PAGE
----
In our travels across rural Tamil Nadu we met many women who had a great deal of experience in working in the large garments factories of the state – in Tiruppur and Chennai. But, after getting married their family responsibilities forced them to leave their jobs and return to their villages. Now these young women have put their years of experience to use and are setting up small enterprises in their home villages, sewing garments for India’s huge domestic market. It is a win-win situation for all. Working out of thatched huts and refurbished cowsheds, the newly-minted women entrepreneurs not only turn in a tidy profit but also create much-needed employment for others. The large garment manufacturing companies, faced with crippling shortages of skilled labor, now outsource orders to these units. Today, these fast-growing women’s enterprises have not only opened up new avenues for rural women to work, boosting female labor force participation, but also added a new grassroots and gender dimension to the idea of Start Up India.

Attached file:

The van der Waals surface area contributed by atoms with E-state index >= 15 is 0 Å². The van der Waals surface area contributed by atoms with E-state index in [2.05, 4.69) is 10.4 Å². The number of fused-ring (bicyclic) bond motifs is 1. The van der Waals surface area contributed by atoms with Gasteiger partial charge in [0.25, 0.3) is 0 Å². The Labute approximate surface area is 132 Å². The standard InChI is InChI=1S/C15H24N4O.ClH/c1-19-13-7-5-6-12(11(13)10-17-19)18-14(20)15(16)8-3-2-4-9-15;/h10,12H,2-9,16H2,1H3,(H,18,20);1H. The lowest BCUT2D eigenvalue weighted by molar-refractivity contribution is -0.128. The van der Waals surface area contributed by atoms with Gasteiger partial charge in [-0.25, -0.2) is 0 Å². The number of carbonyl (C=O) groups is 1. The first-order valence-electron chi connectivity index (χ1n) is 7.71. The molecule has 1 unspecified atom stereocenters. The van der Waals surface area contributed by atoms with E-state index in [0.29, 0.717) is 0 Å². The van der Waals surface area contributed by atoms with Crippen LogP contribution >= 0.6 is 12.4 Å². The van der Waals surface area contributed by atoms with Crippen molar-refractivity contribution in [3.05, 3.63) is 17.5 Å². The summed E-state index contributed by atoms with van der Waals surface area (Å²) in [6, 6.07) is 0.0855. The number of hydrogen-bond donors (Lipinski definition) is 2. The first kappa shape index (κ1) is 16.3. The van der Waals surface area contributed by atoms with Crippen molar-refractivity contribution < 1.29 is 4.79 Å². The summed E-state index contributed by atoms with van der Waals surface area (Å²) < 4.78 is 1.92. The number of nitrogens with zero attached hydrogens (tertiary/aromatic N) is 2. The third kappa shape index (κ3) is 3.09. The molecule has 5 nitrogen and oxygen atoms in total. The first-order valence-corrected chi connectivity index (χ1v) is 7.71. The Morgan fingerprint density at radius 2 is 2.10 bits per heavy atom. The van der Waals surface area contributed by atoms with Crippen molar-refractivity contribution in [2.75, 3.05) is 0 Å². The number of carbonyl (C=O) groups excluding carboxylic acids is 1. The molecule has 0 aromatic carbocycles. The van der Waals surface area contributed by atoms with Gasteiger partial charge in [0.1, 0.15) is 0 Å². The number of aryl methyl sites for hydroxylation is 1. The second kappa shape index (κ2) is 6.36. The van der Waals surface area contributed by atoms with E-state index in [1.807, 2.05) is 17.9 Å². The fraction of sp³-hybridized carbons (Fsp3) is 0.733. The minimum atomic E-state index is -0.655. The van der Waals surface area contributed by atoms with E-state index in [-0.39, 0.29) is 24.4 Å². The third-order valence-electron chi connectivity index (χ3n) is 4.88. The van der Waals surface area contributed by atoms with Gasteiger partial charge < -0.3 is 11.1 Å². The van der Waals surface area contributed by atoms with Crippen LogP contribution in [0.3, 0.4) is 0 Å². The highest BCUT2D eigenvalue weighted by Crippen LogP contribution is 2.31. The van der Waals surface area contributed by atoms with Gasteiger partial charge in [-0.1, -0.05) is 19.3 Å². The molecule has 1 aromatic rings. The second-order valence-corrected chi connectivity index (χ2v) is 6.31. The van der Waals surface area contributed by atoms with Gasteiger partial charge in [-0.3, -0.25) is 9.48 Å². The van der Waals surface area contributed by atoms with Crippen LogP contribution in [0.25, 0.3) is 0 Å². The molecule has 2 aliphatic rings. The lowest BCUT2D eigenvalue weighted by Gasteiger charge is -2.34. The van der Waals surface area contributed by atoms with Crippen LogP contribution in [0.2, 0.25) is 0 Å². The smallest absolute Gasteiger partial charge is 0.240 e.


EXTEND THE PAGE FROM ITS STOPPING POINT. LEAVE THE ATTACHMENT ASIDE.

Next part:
As we entered the small hut of rammed earth thatched with coconut leaves, the sounds we heard belonged to a different world. Amidst the whir of industrial sewing machines, nine young women were busy stitching bolts of fabric into men’s shirts, destined for India’s vast domestic market for low-cost garments.
This was Inam Koilpatti village in India’s southern state of Tamil Nadu. Even though many villages in the state were rapidly urbanising, this village still had many huts, and prosperity was yet to arrive.
Two young women, Indhurani and Gurupakkiam, ran this tiny unit. Born with an entrepreneurial spirit, these women have unwittingly given a much-needed boost to the idea of ‘Start Up India’ in this poor region.
“We were both working at a company in Thalavaipuram,” they began. (Thalavaipuram is an emerging garments hub nearby.) “But, with family responsibilities it was getting hard for us to travel 20 km to work. Three years ago we approached our employer with a proposition. We would set up a unit in our village, if he would give us orders,” they narrated.